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Jessica Newman ’01: Philanthropist, Equestrian, Global Explorer

Founder and President of JustWorld International

A liberal arts education sets up graduates for a wide variety of international careers. Students benefit from a transformative education and AUP’s global outlook; this unique experience leads to many alumni continuing to collaborate with the University after they graduate. JustWorld International is a nongovernmental organization that transforms the lives of children in developing countries by partnering with local organizations providing education and nutrition, health and hygiene, and vocational and leadership training programs. Founded in 2003 by AUP alumna Jessica Newman ’01, JustWorld has kept close ties to the University ever since, acting as a model example for current students seeking to build a fairer global community. Today, JustWorld helps over 7,000 children in Cambodia, Guatemala, Honduras and the United States.

Newman didn’t have a traditional AUP trajectory. While studying for a BA in International Affairs, minoring in international communications, she also pursued a career in top-level competitive show jumping. “For eight years in a row, I did Fall semester,” she explains, freeing up the rest of her time for competing. “I remember that AUP was always really inspirational.” She cites the firsthand experiences and diverse backgrounds of her classmates as a motivating factor in her future career. Newman herself has an international background; her mother is French and her father is American. She traveled the world as part of her equestrian career, though this rarely took her to developing countries. That all changed in 1998, when she visited Honduras to volunteer in the aftermath of Hurricane Mitch. “It completely changed my life, it both shocked me and motivated me,” she says. She returned to Central America not long after for a year-long stint in Costa Rica.

Through AUP she was introduced to the world of NGO work. When she graduated, by that time a veteran global explorer after nearly ten years of study, she moved to Washington DC for a year, working as an intern for Oxfam America. Later, she turned her attention to establishing JustWorld International, fueled by her desire to effect positive change across the globe. Her love of all things equestrian also inspired the initiative; JustWorld raises funds from the international equestrian community, both in the US and Europe and in the countries in which it works. “In Guatemala, there is a significant equestrian community, and they raise funds for our project there. Not 100% of the money is coming from outside.”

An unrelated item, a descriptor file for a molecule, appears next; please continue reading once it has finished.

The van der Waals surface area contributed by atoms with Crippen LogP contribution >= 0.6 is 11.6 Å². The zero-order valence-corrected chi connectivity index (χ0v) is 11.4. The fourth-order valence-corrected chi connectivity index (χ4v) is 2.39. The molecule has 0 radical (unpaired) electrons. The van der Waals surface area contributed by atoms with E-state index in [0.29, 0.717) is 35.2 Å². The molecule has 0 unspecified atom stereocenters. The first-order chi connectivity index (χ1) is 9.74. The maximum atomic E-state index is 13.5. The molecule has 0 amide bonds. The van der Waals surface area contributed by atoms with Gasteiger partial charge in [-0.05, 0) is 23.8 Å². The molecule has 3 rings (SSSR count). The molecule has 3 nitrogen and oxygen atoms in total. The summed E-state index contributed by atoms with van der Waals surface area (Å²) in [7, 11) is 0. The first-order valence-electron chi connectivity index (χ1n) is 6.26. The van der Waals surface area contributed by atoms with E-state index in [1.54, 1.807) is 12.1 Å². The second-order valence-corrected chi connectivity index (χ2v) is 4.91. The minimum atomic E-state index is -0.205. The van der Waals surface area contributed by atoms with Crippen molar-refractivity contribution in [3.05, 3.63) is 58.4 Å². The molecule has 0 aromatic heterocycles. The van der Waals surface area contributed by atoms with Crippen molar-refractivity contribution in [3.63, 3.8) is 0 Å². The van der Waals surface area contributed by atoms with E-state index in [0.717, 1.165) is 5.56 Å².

The JustWorld story is part of AUP’s history, and JustWorld’s community counts numerous former students. Cofounded by Newman and fellow AUP alumna Hilary Betaille ’00, the organization was originally set up as a subsidiary of the University. Professors Waddick Doyle and Hall Gardner, both still active members of AUP’s faculty, acted as advisors during the early stages of the initiative. JustWorld’s first projects manager, Astrid Corvin-Brittin ’04, was also an alumna. Most recently Mia Crocetti Marzotto ’14, an AUP graduate and keen equestrian, has acted as a rider ambassador. She is part of a network of more than 350 such ambassadors worldwide. There is great scope for future collaboration; JustWorld International is ever expanding, and today has a European subsidiary, JustWorld Europe.

World-class equestrian events regularly host the organization, allowing it to both fundraise and engage in awareness-raising campaigns with the sport’s global community. The organization encourages equestrians to “ride for a cause” by supporting projects across four key pillars: education, nutrition, health and hygiene, and cultural development. “We work with local partner organizations that are not politically or religiously affiliated,” she says. Two of these partners, Los Patojos in Guatemala and the People Improvement Organization in Cambodia, have been named on a list of CNN Top 10 Heroes. In 2018, JustWorld also started a new literacy initiative in the US working with migrant communities.

The latest project, the Tote Change campaign, focuses on Guatemala and raises money for education programs being run by Los Patojos. The initiative partners with female artisans in the country, who produce handmade tote bags with unique designs, thereby keeping traditional crafting techniques alive while encouraging female empowerment. The project supports nearly 400 schoolchildren across Guatemala. “Everything we do focuses on education,” explains Newman. “Education comes first, and then it's supported by nutrition, health and hygiene, vocational and leadership training.” She says that AUP ingrained in her the belief that education is the only way to break the cycle of poverty. “AUP was always dear to my heart, and it inspired me to become who I am today.”